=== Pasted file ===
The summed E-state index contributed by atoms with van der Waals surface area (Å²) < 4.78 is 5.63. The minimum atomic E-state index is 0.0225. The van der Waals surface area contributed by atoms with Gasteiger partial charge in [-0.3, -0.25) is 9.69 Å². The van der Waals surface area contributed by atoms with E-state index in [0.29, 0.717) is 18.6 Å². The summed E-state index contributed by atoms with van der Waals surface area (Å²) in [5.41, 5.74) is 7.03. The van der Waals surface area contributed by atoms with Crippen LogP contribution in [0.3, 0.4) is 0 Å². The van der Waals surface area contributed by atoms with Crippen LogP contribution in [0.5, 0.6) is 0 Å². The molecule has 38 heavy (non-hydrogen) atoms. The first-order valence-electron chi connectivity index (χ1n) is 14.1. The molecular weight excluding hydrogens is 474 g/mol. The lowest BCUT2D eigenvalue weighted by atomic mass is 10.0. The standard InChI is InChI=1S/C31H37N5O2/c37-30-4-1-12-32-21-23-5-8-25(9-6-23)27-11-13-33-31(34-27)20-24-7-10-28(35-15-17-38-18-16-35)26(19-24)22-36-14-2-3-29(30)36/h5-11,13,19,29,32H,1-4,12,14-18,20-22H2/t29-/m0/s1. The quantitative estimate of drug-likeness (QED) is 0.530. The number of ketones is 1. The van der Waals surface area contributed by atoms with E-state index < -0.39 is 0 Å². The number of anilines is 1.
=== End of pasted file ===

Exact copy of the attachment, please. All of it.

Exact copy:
The summed E-state index contributed by atoms with van der Waals surface area (Å²) < 4.78 is 5.63. The minimum atomic E-state index is 0.0225. The van der Waals surface area contributed by atoms with Gasteiger partial charge in [-0.3, -0.25) is 9.69 Å². The van der Waals surface area contributed by atoms with E-state index in [0.29, 0.717) is 18.6 Å². The summed E-state index contributed by atoms with van der Waals surface area (Å²) in [5.41, 5.74) is 7.03. The van der Waals surface area contributed by atoms with Crippen LogP contribution in [0.3, 0.4) is 0 Å². The van der Waals surface area contributed by atoms with Crippen LogP contribution in [0.5, 0.6) is 0 Å². The molecule has 38 heavy (non-hydrogen) atoms. The first-order valence-electron chi connectivity index (χ1n) is 14.1. The molecular weight excluding hydrogens is 474 g/mol. The lowest BCUT2D eigenvalue weighted by atomic mass is 10.0. The standard InChI is InChI=1S/C31H37N5O2/c37-30-4-1-12-32-21-23-5-8-25(9-6-23)27-11-13-33-31(34-27)20-24-7-10-28(35-15-17-38-18-16-35)26(19-24)22-36-14-2-3-29(30)36/h5-11,13,19,29,32H,1-4,12,14-18,20-22H2/t29-/m0/s1. The quantitative estimate of drug-likeness (QED) is 0.530. The number of ketones is 1. The van der Waals surface area contributed by atoms with E-state index < -0.39 is 0 Å². The number of anilines is 1.